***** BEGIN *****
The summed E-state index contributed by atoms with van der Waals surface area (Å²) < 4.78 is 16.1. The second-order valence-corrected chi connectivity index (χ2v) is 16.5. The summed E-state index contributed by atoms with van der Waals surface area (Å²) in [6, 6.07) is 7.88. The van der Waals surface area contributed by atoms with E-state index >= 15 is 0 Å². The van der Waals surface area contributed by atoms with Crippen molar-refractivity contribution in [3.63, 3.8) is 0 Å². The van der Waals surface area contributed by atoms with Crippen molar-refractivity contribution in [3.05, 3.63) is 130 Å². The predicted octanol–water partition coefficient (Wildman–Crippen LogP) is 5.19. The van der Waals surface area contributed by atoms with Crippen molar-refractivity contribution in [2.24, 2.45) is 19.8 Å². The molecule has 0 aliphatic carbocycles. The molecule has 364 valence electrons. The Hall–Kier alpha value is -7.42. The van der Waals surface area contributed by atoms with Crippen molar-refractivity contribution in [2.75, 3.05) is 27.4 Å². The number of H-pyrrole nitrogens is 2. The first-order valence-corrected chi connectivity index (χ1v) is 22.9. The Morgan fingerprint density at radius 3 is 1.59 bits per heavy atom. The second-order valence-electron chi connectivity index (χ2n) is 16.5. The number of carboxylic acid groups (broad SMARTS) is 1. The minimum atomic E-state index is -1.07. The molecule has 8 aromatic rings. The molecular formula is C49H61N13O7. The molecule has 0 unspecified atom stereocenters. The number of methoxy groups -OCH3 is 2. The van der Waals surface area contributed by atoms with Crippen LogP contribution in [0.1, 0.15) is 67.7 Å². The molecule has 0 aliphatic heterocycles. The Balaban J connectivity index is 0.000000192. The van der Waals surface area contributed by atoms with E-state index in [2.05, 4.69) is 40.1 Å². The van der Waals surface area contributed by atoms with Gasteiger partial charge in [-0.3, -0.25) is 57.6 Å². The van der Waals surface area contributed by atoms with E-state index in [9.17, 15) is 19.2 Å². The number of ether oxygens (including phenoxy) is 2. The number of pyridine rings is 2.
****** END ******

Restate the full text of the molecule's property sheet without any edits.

The summed E-state index contributed by atoms with van der Waals surface area (Å²) < 4.78 is 16.1. The second-order valence-corrected chi connectivity index (χ2v) is 16.5. The summed E-state index contributed by atoms with van der Waals surface area (Å²) in [6, 6.07) is 7.88. The van der Waals surface area contributed by atoms with E-state index >= 15 is 0 Å². The van der Waals surface area contributed by atoms with Crippen molar-refractivity contribution in [3.63, 3.8) is 0 Å². The van der Waals surface area contributed by atoms with Crippen molar-refractivity contribution in [3.05, 3.63) is 130 Å². The predicted octanol–water partition coefficient (Wildman–Crippen LogP) is 5.19. The van der Waals surface area contributed by atoms with Crippen molar-refractivity contribution in [2.24, 2.45) is 19.8 Å². The molecule has 0 aliphatic carbocycles. The molecule has 364 valence electrons. The Hall–Kier alpha value is -7.42. The van der Waals surface area contributed by atoms with Crippen molar-refractivity contribution in [2.75, 3.05) is 27.4 Å². The number of H-pyrrole nitrogens is 2. The first-order valence-corrected chi connectivity index (χ1v) is 22.9. The Morgan fingerprint density at radius 3 is 1.59 bits per heavy atom. The second-order valence-electron chi connectivity index (χ2n) is 16.5. The number of carboxylic acid groups (broad SMARTS) is 1. The minimum atomic E-state index is -1.07. The molecule has 8 aromatic rings. The molecular formula is C49H61N13O7. The molecule has 0 unspecified atom stereocenters. The number of methoxy groups -OCH3 is 2. The van der Waals surface area contributed by atoms with Crippen LogP contribution in [0.1, 0.15) is 67.7 Å². The molecule has 0 aliphatic heterocycles. The Balaban J connectivity index is 0.000000192. The van der Waals surface area contributed by atoms with E-state index in [2.05, 4.69) is 40.1 Å². The van der Waals surface area contributed by atoms with Gasteiger partial charge in [-0.3, -0.25) is 57.6 Å². The van der Waals surface area contributed by atoms with E-state index in [9.17, 15) is 19.2 Å². The number of ether oxygens (including phenoxy) is 2. The number of pyridine rings is 2.